His hitting overshadowed a strong pitching performance of 7 2/3 innings, two runs, five hits, three walks, and six strikeouts. His fastball sat in the 95–96 mph range and topped out at 97. The left-hander mixed in a curveball, changeup, two-seamer and splitter. The fifth member of “The Fantastic Five” had arrived and our villainous opponents around the league took notice.
Fast forward to today. The 2018 season, almost incomprehensively, represents the fourth season since all five of these pitchers were on the same major league roster, yet not once, not ever, have they pitched in the same rotation in sequence at the same time.
That is still difficult for Mets fans to fathom. But I have not lost hope within the myriad of injuries and bad luck that have occurred between then and now. All five are seemingly healthy at the moment. Of course, they aren’t pitching at the moment, but that’s a minor detail. Pitchers and catchers report to spring training in short order. Hope springs eternal. The debut issue of “The Fantastic Five” is due out in April, 2018.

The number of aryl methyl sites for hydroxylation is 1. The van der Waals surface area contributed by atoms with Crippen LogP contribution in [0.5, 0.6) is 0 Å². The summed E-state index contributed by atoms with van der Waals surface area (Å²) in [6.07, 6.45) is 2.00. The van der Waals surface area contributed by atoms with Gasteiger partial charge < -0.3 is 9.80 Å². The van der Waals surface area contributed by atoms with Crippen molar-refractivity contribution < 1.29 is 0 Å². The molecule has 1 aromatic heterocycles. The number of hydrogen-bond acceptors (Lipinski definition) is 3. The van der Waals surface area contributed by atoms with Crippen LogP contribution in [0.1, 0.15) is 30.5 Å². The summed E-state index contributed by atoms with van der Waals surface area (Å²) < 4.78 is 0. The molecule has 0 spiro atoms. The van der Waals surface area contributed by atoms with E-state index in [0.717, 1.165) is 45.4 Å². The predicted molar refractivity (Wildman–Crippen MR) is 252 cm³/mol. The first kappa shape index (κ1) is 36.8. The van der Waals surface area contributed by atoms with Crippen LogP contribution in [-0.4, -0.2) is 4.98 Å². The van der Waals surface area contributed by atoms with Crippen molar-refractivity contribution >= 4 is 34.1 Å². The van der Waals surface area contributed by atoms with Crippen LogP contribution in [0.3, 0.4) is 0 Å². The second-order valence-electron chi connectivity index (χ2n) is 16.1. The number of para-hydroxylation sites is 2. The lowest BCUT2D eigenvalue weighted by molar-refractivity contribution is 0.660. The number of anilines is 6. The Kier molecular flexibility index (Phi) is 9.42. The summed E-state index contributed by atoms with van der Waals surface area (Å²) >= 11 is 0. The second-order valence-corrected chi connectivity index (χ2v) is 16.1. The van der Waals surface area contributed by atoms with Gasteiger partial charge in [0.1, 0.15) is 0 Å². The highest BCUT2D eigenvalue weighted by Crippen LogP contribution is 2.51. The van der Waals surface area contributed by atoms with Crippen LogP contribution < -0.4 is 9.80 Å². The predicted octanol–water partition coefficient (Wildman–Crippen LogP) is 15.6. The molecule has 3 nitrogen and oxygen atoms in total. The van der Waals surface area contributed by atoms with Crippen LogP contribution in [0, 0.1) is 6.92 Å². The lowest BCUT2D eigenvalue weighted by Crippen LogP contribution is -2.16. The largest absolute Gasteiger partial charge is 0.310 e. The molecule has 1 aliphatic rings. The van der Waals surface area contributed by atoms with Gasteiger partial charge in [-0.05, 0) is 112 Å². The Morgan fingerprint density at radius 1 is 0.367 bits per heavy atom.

Pick up your copy at Citi Field. Don’t scoff at the historic nature of this upcoming moment in Mets history. Great teams are built on pitching, and great pitching has been the hallmark of the Mets franchise. It’s built into the DNA of the team. Today is no different. It is curcial to our success. As “The Fantastic Five” goes, so go the 2018 Mets.
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This Fan Shot was written and contributed by MMO community member and die-hard Mets fan Marc (mystere2417). Have something you want to say about the Mets? Send your article to GetMetsmerized@aol.com or use this Contact Form. Or ask us about becoming a regular contributor.